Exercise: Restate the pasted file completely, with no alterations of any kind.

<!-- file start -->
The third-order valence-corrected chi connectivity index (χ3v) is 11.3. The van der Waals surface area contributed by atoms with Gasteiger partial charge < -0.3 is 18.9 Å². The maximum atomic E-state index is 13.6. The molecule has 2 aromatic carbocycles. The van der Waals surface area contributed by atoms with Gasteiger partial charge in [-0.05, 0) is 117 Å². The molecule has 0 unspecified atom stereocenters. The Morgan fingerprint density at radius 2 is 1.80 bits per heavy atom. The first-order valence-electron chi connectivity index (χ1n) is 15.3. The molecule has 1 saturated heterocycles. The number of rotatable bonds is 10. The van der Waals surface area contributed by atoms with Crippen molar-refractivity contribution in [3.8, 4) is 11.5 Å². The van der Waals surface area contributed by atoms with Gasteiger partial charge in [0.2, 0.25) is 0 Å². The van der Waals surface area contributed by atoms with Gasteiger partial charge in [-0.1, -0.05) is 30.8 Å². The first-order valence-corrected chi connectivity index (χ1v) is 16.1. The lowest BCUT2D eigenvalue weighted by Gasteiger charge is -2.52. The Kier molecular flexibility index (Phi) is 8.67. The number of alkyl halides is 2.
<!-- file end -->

The third-order valence-corrected chi connectivity index (χ3v) is 11.3. The van der Waals surface area contributed by atoms with Gasteiger partial charge < -0.3 is 18.9 Å². The maximum atomic E-state index is 13.6. The molecule has 2 aromatic carbocycles. The van der Waals surface area contributed by atoms with Gasteiger partial charge in [-0.05, 0) is 117 Å². The molecule has 0 unspecified atom stereocenters. The Morgan fingerprint density at radius 2 is 1.80 bits per heavy atom. The first-order valence-electron chi connectivity index (χ1n) is 15.3. The molecule has 1 saturated heterocycles. The number of rotatable bonds is 10. The van der Waals surface area contributed by atoms with Crippen molar-refractivity contribution in [3.8, 4) is 11.5 Å². The van der Waals surface area contributed by atoms with Gasteiger partial charge in [0.2, 0.25) is 0 Å². The van der Waals surface area contributed by atoms with Gasteiger partial charge in [-0.1, -0.05) is 30.8 Å². The first-order valence-corrected chi connectivity index (χ1v) is 16.1. The lowest BCUT2D eigenvalue weighted by Gasteiger charge is -2.52. The Kier molecular flexibility index (Phi) is 8.67. The number of alkyl halides is 2.